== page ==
After a long day of supposed “accommodation” and discussion, the US Conference of Catholic Bishops took a close look at the supposed adjustment of the HHS mandate yesterday.  Their conclusion?  It represents no change at all, and the bishops will press for a “legislative solution” to Barack Obama’s mandate

They note that the overall mandate is “unsupported in the law and remains a grave moral concern,” and that they “cannot fail to reiterate this, even as so many would focus exclusively on the question of religious liberty.” But it’s that question that animates their activism, and it’s not just the fact that these religious organizations will end up paying for these products and services either directly or indirectly — which we’ll address momentarily.  The mandate forces these organizations to facilitate the use of products and services that violate their religious doctrine, under penalty of government force.  It’s exactly the type of government threat from which the First Amendment was written to protect religious practice — and that included the practice of religion outside of worship spaces….

[W]hat we do know is that costs will rise immediately as insurers have to pay for the contraceptives and abortifacients for which they will get no cost-sharing from the women who use them.  When those costs go up in the short term, so will premiums.  If the long-term savings that HHS predicts do come to pass, all it will do will be to avoid premium hikes far down the road, but the initial impact will force insurers to raise premiums to cover these costs — and that means the religious organizations that have to pay more to cover the costs of the mandate.  So yes indeed, they will have to pay for contraceptives and abortifacients despite the shell game announced by the White House yesterday….

Read it all.

USCCB responds: “Unacceptable”

From the U.S. Council of Catholic Bishops, a statement on the administration’s so-called compromise that was announced earlier today:

Bishops Renew Call to Legislative Action on Religious Liberty

Regulatory changes limited and unclear
Rescission of mandate only complete solution
Continue urging passage of Respect for Rights of Conscience Act

WASHINGTON – The United States Conference of Catholic Bishops (USCCB) have issued the following statement:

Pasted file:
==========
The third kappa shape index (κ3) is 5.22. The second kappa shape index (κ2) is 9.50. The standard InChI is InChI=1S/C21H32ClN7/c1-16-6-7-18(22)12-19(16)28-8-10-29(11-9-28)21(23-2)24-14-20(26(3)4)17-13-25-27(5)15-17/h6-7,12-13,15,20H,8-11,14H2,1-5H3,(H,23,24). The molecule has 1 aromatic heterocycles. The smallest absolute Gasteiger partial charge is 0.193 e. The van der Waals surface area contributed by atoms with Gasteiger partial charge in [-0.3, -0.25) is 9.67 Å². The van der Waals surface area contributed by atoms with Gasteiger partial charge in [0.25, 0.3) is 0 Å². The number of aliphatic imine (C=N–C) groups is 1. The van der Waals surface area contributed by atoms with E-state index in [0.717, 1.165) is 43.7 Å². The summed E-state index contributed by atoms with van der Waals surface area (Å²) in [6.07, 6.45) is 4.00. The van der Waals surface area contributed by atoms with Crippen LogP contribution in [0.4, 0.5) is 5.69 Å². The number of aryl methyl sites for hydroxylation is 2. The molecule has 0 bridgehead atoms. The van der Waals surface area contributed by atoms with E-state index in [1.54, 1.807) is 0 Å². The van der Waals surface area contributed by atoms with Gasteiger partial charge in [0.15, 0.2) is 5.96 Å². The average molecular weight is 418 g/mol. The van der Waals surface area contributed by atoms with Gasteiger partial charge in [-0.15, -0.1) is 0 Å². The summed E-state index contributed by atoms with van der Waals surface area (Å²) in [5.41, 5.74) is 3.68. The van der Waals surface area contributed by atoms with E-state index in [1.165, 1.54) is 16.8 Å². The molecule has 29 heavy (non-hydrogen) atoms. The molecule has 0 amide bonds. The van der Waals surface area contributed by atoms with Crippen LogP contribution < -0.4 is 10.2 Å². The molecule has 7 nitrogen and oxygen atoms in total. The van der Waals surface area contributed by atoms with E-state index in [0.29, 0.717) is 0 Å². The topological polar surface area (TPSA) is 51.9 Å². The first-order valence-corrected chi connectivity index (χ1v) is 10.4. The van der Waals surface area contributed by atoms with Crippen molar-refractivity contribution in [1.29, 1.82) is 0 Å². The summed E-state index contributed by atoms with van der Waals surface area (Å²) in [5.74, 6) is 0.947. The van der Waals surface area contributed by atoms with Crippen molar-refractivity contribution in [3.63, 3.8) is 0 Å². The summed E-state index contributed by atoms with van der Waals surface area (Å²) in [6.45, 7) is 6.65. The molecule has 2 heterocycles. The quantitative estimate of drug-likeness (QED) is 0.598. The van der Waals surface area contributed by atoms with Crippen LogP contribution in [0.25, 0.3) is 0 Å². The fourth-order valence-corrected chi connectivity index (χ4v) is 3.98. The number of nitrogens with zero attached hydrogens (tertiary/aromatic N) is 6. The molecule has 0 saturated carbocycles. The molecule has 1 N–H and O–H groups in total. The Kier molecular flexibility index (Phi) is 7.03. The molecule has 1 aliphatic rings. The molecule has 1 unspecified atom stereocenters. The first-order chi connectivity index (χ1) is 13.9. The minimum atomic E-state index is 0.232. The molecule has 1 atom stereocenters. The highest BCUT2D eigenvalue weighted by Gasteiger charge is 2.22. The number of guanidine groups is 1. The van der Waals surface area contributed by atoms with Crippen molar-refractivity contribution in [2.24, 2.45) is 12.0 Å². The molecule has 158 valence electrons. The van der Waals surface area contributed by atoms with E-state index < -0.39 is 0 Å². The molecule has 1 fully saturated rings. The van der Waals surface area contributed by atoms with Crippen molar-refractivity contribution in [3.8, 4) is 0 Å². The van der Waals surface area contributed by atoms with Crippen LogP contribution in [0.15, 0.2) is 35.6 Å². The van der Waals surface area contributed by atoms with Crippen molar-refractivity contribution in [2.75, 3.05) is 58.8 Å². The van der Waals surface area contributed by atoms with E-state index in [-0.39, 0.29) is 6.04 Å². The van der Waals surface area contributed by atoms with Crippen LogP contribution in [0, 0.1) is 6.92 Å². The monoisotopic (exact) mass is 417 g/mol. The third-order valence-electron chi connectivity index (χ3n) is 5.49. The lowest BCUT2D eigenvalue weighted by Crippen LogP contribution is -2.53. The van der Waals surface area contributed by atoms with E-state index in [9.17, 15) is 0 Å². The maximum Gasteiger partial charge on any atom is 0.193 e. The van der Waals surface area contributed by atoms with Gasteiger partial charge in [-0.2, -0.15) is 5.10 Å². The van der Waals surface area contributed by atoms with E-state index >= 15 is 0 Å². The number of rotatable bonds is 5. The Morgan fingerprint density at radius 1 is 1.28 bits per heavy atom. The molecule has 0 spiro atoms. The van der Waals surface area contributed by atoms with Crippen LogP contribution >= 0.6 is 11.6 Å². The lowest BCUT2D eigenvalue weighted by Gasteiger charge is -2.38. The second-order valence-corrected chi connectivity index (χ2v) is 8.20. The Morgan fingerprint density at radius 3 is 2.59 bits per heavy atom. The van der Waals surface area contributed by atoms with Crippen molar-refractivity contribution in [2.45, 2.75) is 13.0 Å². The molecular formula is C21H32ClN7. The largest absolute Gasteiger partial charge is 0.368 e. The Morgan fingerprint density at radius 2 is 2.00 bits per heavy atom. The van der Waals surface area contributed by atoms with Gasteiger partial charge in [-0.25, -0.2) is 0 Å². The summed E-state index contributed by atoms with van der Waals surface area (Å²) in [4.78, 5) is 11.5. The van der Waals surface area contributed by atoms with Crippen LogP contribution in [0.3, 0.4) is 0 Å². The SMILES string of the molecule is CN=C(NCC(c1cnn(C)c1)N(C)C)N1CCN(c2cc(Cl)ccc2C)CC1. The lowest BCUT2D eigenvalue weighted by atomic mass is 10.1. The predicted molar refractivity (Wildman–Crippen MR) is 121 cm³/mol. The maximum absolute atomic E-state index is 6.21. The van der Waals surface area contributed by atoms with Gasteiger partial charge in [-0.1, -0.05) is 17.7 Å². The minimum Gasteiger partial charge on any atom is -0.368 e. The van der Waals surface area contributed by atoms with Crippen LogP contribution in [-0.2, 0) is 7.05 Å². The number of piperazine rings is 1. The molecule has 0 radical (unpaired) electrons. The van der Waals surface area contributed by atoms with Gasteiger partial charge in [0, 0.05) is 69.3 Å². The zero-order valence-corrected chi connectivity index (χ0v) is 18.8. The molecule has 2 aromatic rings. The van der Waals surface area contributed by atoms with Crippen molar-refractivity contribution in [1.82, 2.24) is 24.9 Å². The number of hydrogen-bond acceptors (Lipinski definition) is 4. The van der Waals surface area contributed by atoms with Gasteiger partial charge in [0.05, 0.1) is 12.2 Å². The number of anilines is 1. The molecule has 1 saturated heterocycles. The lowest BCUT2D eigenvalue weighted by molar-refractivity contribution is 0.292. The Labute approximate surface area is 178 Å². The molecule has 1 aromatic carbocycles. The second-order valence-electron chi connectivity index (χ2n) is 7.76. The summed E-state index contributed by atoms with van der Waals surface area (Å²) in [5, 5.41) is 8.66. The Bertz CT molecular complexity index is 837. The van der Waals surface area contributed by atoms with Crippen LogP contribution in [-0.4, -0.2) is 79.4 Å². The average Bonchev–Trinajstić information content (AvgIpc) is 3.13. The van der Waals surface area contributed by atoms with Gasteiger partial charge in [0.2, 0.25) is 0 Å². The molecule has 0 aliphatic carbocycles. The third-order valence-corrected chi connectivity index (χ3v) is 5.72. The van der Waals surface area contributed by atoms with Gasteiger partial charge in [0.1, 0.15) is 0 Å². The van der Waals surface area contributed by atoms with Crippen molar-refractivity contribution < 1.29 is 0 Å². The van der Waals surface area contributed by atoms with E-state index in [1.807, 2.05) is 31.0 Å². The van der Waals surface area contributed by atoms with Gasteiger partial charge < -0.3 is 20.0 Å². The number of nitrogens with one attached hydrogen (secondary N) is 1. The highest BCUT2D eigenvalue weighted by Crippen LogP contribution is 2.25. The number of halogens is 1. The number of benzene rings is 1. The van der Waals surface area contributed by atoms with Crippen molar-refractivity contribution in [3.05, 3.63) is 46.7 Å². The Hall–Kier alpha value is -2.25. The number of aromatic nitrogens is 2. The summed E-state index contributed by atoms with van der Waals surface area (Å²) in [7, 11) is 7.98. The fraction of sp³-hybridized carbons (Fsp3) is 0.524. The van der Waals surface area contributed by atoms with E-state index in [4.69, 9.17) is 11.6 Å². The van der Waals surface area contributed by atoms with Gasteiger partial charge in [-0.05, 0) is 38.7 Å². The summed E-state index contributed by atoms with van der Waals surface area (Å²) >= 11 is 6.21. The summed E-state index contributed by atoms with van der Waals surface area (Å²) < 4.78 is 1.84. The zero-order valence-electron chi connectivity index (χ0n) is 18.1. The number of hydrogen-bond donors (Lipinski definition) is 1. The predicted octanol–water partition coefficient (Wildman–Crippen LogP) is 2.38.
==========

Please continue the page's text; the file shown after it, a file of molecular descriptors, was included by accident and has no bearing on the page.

The Catholic bishops have long supported access to life-affirming healthcare for all, and the conscience rights of everyone involved in the complex process of providing that healthcare. That is why we raised two serious objections to the “preventive services” regulation issued by the U.S. Department of Health and Human Services (HHS) in August 2011.

First, we objected to the rule forcing private health plans — nationwide, by the stroke of a bureaucrat’s pen—to cover sterilization and contraception, including drugs that may cause abortion. All the other mandated “preventive services” prevent disease, and pregnancy is not a disease. Moreover, forcing plans to cover abortifacients violates existing federal conscience laws. Therefore, we called for the rescission of the mandate altogether.

Second, we explained that the mandate would impose a burden of unprecedented reach and severity on the consciences of those who consider such “services” immoral: insurers forced to write policies including this coverage; employers and schools forced to sponsor and subsidize the coverage; and individual employees and students forced to pay premiums for the coverage. We therefore urged HHS, if it insisted on keeping the mandate, to provide a conscience exemption for all of these stakeholders—not just the extremely small subset of “religious employers” that HHS proposed to exempt initially.

Today, the President has done two things.

First, he has decided to retain HHS’s nationwide mandate of insurance coverage of sterilization and contraception, including some abortifacients. This is both unsupported in the law and remains a grave moral concern. We cannot fail to reiterate this, even as so many would focus exclusively on the question of religious liberty.

Second, the President has announced some changes in how that mandate will be administered, which is still unclear in its details. As far as we can tell at this point, the change appears to have the following basic contours:

  • It would still mandate that all insurers must include coverage for the objectionable services in all the policies they would write. At this point, it would appear that self-insuring religious employers, and religious insurance companies, are not exempt from this mandate.